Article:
It’s never too late to give something else a try. Researchers recently found that topical tacrolimus 0.03% might be effective against persistent subepithelial infiltrates (SEIs) secondary to adenoviral keratoconjunctivitis (AKC).
In a consecutive case series, the researchers examined 15 eyes of 11 patients with SEIs secondary to AKC who were resistant to topical steroids and cyclosporine-A and being treated with topical tacrolimus 0.03% for 12 months, at least two years after AKC diagnosis. The control group included 16 eyes of 16 healthy patients.
Best-corrected visual acuity (BCVA), Fantes score, corneal SEI score, Oxford score, Schirmer and tear break-up time results were evaluated at baseline and at each follow-up for 12 months. Although one patient could not tolerate the therapy, the remaining patients experienced significant improvements the test measures, beginning at the three-month follow-up. The positive results persisted until the end of the 12-month study period.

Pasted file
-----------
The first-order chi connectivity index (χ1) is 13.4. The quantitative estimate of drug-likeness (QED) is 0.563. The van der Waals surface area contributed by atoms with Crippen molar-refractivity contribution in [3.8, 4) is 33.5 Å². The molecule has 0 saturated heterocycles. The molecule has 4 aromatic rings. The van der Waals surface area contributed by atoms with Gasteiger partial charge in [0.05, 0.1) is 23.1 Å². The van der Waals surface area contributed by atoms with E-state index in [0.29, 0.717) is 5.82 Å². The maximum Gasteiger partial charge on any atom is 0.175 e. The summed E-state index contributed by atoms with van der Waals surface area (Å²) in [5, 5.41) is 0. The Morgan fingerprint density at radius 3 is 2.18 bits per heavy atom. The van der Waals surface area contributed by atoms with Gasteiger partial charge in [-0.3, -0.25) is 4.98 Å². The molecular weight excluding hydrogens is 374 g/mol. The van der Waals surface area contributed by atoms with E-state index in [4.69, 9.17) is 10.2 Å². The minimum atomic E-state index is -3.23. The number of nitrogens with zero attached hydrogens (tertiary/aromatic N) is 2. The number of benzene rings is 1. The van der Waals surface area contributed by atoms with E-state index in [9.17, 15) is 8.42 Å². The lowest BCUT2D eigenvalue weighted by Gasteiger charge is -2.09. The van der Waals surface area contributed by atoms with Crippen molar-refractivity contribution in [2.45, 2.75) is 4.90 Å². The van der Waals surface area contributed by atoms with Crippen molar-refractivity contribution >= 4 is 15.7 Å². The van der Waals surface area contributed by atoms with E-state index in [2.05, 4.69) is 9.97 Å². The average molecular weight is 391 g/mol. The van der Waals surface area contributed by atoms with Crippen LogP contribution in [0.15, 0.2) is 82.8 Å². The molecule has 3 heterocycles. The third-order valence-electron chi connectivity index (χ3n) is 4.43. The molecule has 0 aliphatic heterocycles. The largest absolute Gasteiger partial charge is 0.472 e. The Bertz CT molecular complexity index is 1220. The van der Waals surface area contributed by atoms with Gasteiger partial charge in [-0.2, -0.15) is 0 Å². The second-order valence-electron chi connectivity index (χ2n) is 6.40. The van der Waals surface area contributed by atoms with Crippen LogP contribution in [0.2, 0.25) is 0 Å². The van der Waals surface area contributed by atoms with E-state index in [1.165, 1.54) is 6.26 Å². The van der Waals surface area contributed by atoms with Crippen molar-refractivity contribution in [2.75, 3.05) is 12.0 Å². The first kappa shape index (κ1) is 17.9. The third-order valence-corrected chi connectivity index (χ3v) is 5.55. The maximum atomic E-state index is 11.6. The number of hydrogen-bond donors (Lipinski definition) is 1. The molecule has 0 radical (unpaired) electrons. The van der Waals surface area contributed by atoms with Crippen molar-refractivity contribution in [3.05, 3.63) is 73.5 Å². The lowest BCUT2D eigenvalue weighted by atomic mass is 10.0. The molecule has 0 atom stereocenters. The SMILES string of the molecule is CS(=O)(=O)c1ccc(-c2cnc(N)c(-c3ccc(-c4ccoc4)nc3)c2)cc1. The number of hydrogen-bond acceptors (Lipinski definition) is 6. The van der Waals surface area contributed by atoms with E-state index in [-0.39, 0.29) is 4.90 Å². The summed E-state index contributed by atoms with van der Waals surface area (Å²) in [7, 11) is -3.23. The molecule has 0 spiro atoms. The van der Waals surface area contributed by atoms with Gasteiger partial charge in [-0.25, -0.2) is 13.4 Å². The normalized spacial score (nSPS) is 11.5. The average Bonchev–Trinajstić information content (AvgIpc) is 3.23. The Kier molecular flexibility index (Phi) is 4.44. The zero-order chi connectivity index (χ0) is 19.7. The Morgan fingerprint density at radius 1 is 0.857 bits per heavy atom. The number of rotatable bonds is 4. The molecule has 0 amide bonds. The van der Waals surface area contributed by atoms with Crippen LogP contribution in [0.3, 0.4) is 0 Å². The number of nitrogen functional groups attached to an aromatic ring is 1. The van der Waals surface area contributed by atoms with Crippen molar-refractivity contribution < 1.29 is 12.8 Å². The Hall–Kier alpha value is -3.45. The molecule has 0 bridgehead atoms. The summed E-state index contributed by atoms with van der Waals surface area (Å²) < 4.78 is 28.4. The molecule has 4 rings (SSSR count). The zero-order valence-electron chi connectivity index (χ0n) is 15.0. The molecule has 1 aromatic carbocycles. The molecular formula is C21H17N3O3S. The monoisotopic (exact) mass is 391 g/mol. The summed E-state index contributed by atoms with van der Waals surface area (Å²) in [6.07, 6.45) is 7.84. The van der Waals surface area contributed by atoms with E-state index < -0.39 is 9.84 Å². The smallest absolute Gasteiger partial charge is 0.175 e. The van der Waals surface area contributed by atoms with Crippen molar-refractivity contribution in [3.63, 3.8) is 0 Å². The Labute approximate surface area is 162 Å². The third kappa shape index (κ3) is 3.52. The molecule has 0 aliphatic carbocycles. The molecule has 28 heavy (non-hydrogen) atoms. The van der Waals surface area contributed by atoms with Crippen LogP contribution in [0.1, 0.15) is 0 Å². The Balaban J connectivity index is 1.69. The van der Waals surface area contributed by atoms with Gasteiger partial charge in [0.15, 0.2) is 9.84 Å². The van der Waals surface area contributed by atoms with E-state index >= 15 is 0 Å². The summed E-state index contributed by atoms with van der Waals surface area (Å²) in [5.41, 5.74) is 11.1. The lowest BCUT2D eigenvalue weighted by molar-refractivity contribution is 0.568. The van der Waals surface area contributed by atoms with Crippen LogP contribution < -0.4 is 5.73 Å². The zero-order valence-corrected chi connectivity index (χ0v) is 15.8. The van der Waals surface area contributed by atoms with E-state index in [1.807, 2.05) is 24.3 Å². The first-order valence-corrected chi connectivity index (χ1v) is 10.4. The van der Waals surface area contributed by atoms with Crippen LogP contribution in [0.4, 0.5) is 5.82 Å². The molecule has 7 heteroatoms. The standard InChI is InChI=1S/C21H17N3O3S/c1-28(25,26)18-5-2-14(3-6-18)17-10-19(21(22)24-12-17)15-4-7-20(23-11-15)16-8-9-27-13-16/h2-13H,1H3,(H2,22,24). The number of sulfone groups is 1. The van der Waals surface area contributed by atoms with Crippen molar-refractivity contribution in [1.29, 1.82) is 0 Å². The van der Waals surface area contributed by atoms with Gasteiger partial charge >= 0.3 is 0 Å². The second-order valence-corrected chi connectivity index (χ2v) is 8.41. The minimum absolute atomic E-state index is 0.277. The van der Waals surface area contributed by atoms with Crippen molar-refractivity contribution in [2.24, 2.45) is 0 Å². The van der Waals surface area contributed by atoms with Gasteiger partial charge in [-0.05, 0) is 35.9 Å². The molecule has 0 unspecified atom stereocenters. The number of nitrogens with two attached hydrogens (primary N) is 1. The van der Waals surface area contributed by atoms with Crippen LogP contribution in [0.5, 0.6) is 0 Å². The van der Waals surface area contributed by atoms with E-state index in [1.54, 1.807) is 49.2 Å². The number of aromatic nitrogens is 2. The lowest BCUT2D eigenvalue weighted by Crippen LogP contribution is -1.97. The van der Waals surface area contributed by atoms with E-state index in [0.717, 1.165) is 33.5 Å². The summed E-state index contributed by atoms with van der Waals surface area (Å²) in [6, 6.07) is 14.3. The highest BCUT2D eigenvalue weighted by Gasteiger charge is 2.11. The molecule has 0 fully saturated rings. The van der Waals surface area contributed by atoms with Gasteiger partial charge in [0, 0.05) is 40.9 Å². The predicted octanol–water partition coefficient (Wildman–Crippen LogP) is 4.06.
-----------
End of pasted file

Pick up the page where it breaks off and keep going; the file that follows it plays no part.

“A period of three months was necessary for a significant improvement in BCVA, SEIs and Shirmer results,” the study authors note. “A period of six months was necessary for a decrease in Oxford score.” The researchers say topical tacrolimus 0.03% may show efficacy against resistant SEIs.
Arici G, Mergen B. Late-term topical tacrolimus for subepithelial infiltrates resistant to topical steroids and cilosporin secondary to adenoviral keratoconjunctivitis. Br J Ophthalmology 2020. [Epub ahead of print].